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New Wimbledon Theatre

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Title: New Wimbledon Theatre  
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Subject: First Family Entertainment, Wimbledon, London, Ambassador Theatre Group, Phoenix Theatre (London), John Barrowman
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New Wimbledon Theatre

New Wimbledon Theatre
Wimbledon Theatre
New Wimbledon Theatre
Address 93 The Broadway
Wimbledon, London
Owner Ambassador Theatre Group
Designation Grade II listed
Type Proscenium arch
Capacity 1670 seats on 3 levels (main house)[1]
80 seats (studio)
Production Touring productions
Opened 1910
Architect Cecil Massey and Roy Young
New Wimbledon Theatre website at Ambassador Theatre Group

The New Wimbledon Theatre is situated on The Broadway, Wimbledon, London, in the London Borough of Merton. It is a Grade II listed Edwardian theatre built by the theatre lover and entrepreneur, J B Mulholland.[1] Built on the site of a large house with spacious grounds, the theatre was designed by Cecil Aubrey Massey and Roy Young (possibly following a 1908 design by Frank H Jones).[1] It seems to have been the only British theatre to have included a Victorian-style Turkish bath in the basement.[2] The theatre opened on 26 December 1910 with the pantomime Jack and Jill.

The theatre was very popular between the wars, with Gracie Fields, Sybil Thorndike, Ivor Novello, Markova and Noël Coward all performing there. Lionel Bart's Oliver! received its world premiere at the theatre in 1960 before transferring to the West End's New Theatre. The theatre also hosted the world premiere of Half A Sixpence starring Tommy Steele in 1963 prior to the West End.

With several refurbishments, most notably in 1991 and 1998, the theatre retains its baroque and Adamesque internal features. The golden statue atop the dome is Laetitia, the Roman Goddess of Gaiety (although many refer to her as the theatre's "angel") and was an original fixture back in 1910. Laetitia is holding a laurel crown as a symbol of celebration. The statue was removed in World War II as it was thought to be a direction finding device for German bombers, and replaced in 1991.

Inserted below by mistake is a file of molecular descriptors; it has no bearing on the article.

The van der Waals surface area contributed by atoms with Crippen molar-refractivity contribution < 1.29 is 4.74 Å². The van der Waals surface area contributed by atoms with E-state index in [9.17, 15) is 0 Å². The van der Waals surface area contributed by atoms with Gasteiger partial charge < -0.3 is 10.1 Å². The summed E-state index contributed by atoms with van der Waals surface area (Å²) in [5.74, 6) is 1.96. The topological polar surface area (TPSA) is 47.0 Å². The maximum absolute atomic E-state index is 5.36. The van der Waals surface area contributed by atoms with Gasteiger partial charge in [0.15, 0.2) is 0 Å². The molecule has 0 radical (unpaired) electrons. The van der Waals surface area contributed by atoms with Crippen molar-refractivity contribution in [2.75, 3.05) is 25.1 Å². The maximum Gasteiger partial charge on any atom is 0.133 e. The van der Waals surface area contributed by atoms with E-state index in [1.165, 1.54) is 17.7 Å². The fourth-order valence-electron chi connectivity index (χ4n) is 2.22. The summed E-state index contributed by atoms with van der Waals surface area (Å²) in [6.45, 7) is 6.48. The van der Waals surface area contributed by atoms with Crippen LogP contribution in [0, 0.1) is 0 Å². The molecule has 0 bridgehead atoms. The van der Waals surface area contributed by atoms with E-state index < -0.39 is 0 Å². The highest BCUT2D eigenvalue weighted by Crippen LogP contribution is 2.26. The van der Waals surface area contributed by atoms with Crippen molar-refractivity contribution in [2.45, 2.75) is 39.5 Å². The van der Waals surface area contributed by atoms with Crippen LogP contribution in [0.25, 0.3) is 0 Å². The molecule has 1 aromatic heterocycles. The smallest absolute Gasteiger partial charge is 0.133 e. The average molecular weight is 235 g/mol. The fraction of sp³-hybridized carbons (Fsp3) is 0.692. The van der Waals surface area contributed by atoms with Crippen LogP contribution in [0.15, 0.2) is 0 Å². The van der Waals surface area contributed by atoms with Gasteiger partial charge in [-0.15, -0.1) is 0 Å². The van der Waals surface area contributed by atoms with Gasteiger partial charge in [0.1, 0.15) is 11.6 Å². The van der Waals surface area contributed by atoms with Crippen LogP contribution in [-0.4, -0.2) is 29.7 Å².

The theatre is close to Wimbledon rail, tube and tramlink station, and a ten-minute walk from South Wimbledon tube station.


  • Venue statistics 1
  • New Wimbledon Studio 2
  • Recent history 3
    • Television usage 3.1
    • Notable productions 3.2
  • References 4
  • External links 5

Venue statistics

The theatre has approximately 1,670 seats across three levels, making it the eighth largest theatre in London following the Royal Opera House, Covent Garden, the English National Opera's London Coliseum and the major musical venues the London Palladium, Apollo Victoria, Drury Lane, Dominion and Lyceum.

New Wimbledon Studio

The main auditorium is adjoined by the smaller black box space of the New Wimbledon Studio, a flexible space seating up to 80 people. It is often home to small drama and comedy productions, often prior to West End or Edinburgh Festival runs each summer. Up From Paradise, the only musical written by Arthur Miller, directed by Patrick Kennedy received its London premiere at the Studio in July 2014 following a successful year of musical programming.[3]